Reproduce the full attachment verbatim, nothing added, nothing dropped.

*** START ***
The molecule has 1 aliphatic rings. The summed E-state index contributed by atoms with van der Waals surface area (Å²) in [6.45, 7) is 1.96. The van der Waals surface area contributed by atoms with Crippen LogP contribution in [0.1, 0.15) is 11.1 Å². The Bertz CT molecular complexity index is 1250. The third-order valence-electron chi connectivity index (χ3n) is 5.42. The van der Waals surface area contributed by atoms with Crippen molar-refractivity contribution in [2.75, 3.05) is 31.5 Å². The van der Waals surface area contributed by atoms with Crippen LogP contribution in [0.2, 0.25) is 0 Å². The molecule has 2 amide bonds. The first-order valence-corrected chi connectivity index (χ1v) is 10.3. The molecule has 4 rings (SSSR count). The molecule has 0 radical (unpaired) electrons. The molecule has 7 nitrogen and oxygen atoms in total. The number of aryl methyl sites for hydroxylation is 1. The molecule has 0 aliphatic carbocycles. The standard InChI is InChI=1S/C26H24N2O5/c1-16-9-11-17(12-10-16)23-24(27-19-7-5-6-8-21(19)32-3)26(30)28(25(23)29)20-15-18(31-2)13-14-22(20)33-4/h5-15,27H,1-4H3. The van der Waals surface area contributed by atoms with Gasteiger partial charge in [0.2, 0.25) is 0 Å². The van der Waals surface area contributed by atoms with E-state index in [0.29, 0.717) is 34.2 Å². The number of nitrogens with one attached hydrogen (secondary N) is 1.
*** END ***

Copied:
The molecule has 1 aliphatic rings. The summed E-state index contributed by atoms with van der Waals surface area (Å²) in [6.45, 7) is 1.96. The van der Waals surface area contributed by atoms with Crippen LogP contribution in [0.1, 0.15) is 11.1 Å². The Bertz CT molecular complexity index is 1250. The third-order valence-electron chi connectivity index (χ3n) is 5.42. The van der Waals surface area contributed by atoms with Crippen molar-refractivity contribution in [2.75, 3.05) is 31.5 Å². The van der Waals surface area contributed by atoms with Crippen LogP contribution in [0.2, 0.25) is 0 Å². The molecule has 2 amide bonds. The first-order valence-corrected chi connectivity index (χ1v) is 10.3. The molecule has 4 rings (SSSR count). The molecule has 0 radical (unpaired) electrons. The molecule has 7 nitrogen and oxygen atoms in total. The number of aryl methyl sites for hydroxylation is 1. The molecule has 0 aliphatic carbocycles. The standard InChI is InChI=1S/C26H24N2O5/c1-16-9-11-17(12-10-16)23-24(27-19-7-5-6-8-21(19)32-3)26(30)28(25(23)29)20-15-18(31-2)13-14-22(20)33-4/h5-15,27H,1-4H3. The van der Waals surface area contributed by atoms with Gasteiger partial charge in [0.2, 0.25) is 0 Å². The van der Waals surface area contributed by atoms with E-state index in [0.29, 0.717) is 34.2 Å². The number of nitrogens with one attached hydrogen (secondary N) is 1.